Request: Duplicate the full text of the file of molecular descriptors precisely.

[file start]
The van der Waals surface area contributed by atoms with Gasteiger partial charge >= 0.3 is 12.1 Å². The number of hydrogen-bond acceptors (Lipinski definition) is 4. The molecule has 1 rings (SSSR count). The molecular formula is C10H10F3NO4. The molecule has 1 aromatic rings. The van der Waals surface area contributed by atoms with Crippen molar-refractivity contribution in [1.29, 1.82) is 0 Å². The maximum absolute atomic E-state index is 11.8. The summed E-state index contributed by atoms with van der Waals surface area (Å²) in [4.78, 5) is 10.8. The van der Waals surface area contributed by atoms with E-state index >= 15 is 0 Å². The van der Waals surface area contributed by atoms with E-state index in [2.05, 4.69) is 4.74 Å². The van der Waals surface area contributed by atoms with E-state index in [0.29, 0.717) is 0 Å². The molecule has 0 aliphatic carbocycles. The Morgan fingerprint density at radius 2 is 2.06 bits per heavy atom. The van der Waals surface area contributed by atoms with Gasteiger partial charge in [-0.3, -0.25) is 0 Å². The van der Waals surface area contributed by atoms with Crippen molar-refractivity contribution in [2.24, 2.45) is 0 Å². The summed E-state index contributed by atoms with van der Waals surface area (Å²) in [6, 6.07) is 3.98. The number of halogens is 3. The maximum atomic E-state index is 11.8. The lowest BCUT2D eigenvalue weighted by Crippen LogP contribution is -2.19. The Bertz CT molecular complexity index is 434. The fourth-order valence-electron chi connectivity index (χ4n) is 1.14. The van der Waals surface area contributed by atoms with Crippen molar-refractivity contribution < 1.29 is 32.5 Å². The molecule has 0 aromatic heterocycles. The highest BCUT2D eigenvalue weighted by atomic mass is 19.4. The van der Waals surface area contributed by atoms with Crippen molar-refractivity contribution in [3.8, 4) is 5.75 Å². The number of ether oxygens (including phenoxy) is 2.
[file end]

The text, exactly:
The van der Waals surface area contributed by atoms with Gasteiger partial charge >= 0.3 is 12.1 Å². The number of hydrogen-bond acceptors (Lipinski definition) is 4. The molecule has 1 rings (SSSR count). The molecular formula is C10H10F3NO4. The molecule has 1 aromatic rings. The van der Waals surface area contributed by atoms with Crippen molar-refractivity contribution in [1.29, 1.82) is 0 Å². The maximum absolute atomic E-state index is 11.8. The summed E-state index contributed by atoms with van der Waals surface area (Å²) in [4.78, 5) is 10.8. The van der Waals surface area contributed by atoms with E-state index >= 15 is 0 Å². The van der Waals surface area contributed by atoms with E-state index in [2.05, 4.69) is 4.74 Å². The van der Waals surface area contributed by atoms with E-state index in [0.29, 0.717) is 0 Å². The molecule has 0 aliphatic carbocycles. The Morgan fingerprint density at radius 2 is 2.06 bits per heavy atom. The van der Waals surface area contributed by atoms with Gasteiger partial charge in [-0.3, -0.25) is 0 Å². The van der Waals surface area contributed by atoms with Crippen molar-refractivity contribution in [2.24, 2.45) is 0 Å². The summed E-state index contributed by atoms with van der Waals surface area (Å²) in [6, 6.07) is 3.98. The number of halogens is 3. The maximum atomic E-state index is 11.8. The lowest BCUT2D eigenvalue weighted by Crippen LogP contribution is -2.19. The Bertz CT molecular complexity index is 434. The fourth-order valence-electron chi connectivity index (χ4n) is 1.14. The van der Waals surface area contributed by atoms with Crippen molar-refractivity contribution < 1.29 is 32.5 Å². The molecule has 0 aromatic heterocycles. The highest BCUT2D eigenvalue weighted by atomic mass is 19.4. The van der Waals surface area contributed by atoms with Crippen molar-refractivity contribution in [3.8, 4) is 5.75 Å². The number of ether oxygens (including phenoxy) is 2.